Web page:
I think the best thing your friend can do is to find a trusted financial advisor, one who doesn't work on commission, and go through this with them. If your friend is considering moving around serious money, then the cost to speak with an advisor should be relatively trivial.

If she wants to do her own research, she might look at the Bogleheads forum and wiki. Here is a starting page about annuities on the wiki.
posted by bright flowers at 11:13 AM on March 23 [3 favorites]

Yeah, who provided this advice? There are vultures circling.

If she moves into an annuity now, presumably she will have to sell her portfolio to do so, meaning she is locking in all her losses. It's a little hard to give really specific advice without more information, but if she is like my mom--who uses the RMD from her IRA to supplement social security but is not drawing otherwise--then she has time for some stock market recovery. My mom took her RMD early in this year and so she doesn't have to do it again (legally) until the end of next year, and as a practical matter shouldn't have to until the same time next year.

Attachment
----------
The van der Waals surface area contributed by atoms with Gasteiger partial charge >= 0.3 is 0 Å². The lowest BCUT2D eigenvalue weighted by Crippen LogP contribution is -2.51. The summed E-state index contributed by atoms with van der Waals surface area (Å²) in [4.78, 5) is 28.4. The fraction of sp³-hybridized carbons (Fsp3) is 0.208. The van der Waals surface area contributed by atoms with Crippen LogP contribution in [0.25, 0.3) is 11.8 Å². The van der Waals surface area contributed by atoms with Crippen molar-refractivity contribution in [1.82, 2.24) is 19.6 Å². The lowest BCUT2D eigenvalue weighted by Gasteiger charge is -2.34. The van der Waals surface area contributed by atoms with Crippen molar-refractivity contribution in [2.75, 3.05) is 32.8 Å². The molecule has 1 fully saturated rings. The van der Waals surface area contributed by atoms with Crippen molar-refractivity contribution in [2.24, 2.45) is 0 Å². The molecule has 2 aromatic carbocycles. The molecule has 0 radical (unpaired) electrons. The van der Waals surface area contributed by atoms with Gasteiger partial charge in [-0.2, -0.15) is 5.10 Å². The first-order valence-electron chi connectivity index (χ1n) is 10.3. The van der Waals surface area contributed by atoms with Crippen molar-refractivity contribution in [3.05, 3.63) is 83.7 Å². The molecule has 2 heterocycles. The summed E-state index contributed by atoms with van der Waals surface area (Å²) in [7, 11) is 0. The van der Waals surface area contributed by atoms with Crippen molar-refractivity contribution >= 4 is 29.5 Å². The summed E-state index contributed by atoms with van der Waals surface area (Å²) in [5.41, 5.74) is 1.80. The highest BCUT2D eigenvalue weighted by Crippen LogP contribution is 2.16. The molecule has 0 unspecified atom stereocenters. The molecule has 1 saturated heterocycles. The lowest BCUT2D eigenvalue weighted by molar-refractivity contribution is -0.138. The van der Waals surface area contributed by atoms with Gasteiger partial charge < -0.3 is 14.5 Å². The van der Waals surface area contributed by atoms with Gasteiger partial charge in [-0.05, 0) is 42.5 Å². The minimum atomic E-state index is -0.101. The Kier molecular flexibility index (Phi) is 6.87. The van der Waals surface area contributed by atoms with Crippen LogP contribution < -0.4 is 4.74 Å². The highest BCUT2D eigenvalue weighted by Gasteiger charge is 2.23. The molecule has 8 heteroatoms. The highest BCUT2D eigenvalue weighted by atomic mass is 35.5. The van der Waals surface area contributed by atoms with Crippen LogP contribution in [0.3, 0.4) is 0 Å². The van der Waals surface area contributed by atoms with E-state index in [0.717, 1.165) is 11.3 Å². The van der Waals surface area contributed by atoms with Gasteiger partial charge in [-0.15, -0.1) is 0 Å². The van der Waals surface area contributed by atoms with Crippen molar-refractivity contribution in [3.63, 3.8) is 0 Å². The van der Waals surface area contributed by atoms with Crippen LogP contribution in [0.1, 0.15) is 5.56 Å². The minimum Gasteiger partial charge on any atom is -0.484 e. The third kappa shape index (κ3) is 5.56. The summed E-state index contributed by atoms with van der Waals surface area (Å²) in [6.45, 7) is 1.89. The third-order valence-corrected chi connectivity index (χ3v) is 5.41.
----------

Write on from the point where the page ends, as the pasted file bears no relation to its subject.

Now, assuming anyone with vague competence and care for her well-being has chosen the investments in the IRA, she should be down, but she should not be getting wiped out. The Vanguard retirement target fund is down, looks like, a bit over 10%. Yikes, for a person on a fixed income, but probably survivable for the short-medium term. My mom is now tens of thousands of dollars richer than me because I put her in funds suitable for her age and me in funds suitable for mine.
posted by praemunire at 11:21 AM on March 23 [7 favorites]

She has received advice to move the money into a guaranteed income annuity. Should she take it?

Without knowing anything about her situation and not being able to see the future, my reaction is "not now" for the aforementioned point about locking in her losses (aka, selling low). Then again, who knows where things will go next.
posted by slidell at 9:08 PM on March 23 [1 favorite]

a guaranteed income annuity